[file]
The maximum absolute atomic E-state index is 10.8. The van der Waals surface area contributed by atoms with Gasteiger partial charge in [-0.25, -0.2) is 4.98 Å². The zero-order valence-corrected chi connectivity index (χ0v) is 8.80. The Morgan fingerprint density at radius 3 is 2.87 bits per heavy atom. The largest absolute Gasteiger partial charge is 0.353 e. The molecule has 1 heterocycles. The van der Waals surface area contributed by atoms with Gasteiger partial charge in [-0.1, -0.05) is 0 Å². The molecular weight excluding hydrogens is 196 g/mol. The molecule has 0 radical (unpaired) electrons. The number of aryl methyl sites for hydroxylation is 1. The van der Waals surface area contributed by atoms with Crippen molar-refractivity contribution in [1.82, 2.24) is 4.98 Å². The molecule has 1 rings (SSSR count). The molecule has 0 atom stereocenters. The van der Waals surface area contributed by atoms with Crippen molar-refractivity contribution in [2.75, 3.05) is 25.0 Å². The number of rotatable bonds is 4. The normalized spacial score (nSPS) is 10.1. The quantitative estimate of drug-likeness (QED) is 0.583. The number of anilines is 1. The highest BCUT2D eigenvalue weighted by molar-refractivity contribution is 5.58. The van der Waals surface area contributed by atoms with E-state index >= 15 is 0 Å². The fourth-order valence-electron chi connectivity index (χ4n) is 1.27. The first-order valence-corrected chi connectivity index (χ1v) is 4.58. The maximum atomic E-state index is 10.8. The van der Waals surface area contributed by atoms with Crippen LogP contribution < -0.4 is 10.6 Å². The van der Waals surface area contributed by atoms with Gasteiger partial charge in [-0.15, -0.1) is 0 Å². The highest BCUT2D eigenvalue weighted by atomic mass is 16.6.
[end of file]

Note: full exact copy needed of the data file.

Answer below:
The maximum absolute atomic E-state index is 10.8. The van der Waals surface area contributed by atoms with Gasteiger partial charge in [-0.25, -0.2) is 4.98 Å². The zero-order valence-corrected chi connectivity index (χ0v) is 8.80. The Morgan fingerprint density at radius 3 is 2.87 bits per heavy atom. The largest absolute Gasteiger partial charge is 0.353 e. The molecule has 1 heterocycles. The van der Waals surface area contributed by atoms with Gasteiger partial charge in [-0.1, -0.05) is 0 Å². The molecular weight excluding hydrogens is 196 g/mol. The molecule has 0 radical (unpaired) electrons. The number of aryl methyl sites for hydroxylation is 1. The van der Waals surface area contributed by atoms with Crippen molar-refractivity contribution in [1.82, 2.24) is 4.98 Å². The molecule has 1 rings (SSSR count). The molecule has 0 atom stereocenters. The van der Waals surface area contributed by atoms with Crippen molar-refractivity contribution in [2.75, 3.05) is 25.0 Å². The number of rotatable bonds is 4. The normalized spacial score (nSPS) is 10.1. The quantitative estimate of drug-likeness (QED) is 0.583. The number of anilines is 1. The highest BCUT2D eigenvalue weighted by molar-refractivity contribution is 5.58. The van der Waals surface area contributed by atoms with E-state index >= 15 is 0 Å². The fourth-order valence-electron chi connectivity index (χ4n) is 1.27. The first-order valence-corrected chi connectivity index (χ1v) is 4.58. The maximum atomic E-state index is 10.8. The van der Waals surface area contributed by atoms with Crippen LogP contribution < -0.4 is 10.6 Å². The van der Waals surface area contributed by atoms with Gasteiger partial charge in [-0.15, -0.1) is 0 Å². The highest BCUT2D eigenvalue weighted by atomic mass is 16.6.